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Yohtaro Sakakibara, Yoshio Taguchi, Homare Nakamura, Hidetaka Onodera, Daisuke Wakui, Tetsuya Ikeda, Yoshio Aida
OBJECTIVES: Primary meningiomas arising outside the intracranial component are rather rare and have been termed primary extradural meningiomas(PEMs). We present a case of an intraosseous-type PEM occurring at a high convexity location and discuss the clinical characteristics of PEMs. CASE: An 80-year-old woman presented with a soft and painless subcutaneous mass of approximately 10 cm in diameter in the right parietal region, which had appeared 1 year previously...
June 2018: No Shinkei Geka. Neurological Surgery
Pierre Langer, Cameron Black, Padraig Egan, Noel Fitzpatrick
BACKGROUND: To date, calvarial defects in dogs have traditionally been addressed with different types of implants including bone allograft, polymethylmethacrylate and titanium mesh secured with conventional metallic fixation methods. This report describes the use of an absorbable and non absorbable novel polymer fixation method, Bonewelding® technology, in combination with titanium mesh for the repair of calvarial defects in two dogs. The clinical outcomes and comparative complication using resorbable and non-resorbable thermoplastic pins were compared...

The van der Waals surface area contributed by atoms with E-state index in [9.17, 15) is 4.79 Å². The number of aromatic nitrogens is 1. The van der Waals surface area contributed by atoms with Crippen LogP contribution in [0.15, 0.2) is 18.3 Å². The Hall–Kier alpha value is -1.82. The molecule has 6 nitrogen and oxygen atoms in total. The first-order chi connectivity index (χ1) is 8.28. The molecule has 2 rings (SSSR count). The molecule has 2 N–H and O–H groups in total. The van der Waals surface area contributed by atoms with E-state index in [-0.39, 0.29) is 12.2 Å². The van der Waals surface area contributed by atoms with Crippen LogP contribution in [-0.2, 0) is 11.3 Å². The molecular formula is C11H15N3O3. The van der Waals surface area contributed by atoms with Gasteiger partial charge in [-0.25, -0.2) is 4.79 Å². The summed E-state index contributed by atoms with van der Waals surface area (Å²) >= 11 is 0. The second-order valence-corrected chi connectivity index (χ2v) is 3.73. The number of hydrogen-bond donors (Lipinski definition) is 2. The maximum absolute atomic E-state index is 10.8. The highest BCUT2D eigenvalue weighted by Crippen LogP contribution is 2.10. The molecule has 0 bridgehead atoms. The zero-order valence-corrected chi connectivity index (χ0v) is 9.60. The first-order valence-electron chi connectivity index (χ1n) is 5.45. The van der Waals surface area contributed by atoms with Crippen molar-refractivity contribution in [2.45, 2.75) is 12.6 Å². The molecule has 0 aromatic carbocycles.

June 22, 2018: BMC Veterinary Research
Cecilia L Dalle Ore, Peter Abraham, Luke P Burns, Samuel Lance, Amanda Gosman, Hal S Meltzer
Reconstructive cranioplasty can be associated with many complications and add to the not insignificant potential risks associated with decompressive craniectomy. In the setting of post-traumatic hydrocephalus, treatment with a ventriculoperitoneal (VP) shunt prior to reconstructive cranioplasty likely increases these risks even further. The authors report a case of a 17-year-old male with a history of a severe closed head injury who initially suffered a life-threatening complication associated with intracranial hypotension after cranioplasty only to succumb to malignant intracranial hypertension following a second cranioplasty attempt...
June 20, 2018: Journal of Craniofacial Surgery
Kay Mursch, Julianne Behnke-Mursch
No abstract text is available yet for this article.
June 16, 2018: World Neurosurgery
Konstantinos Laios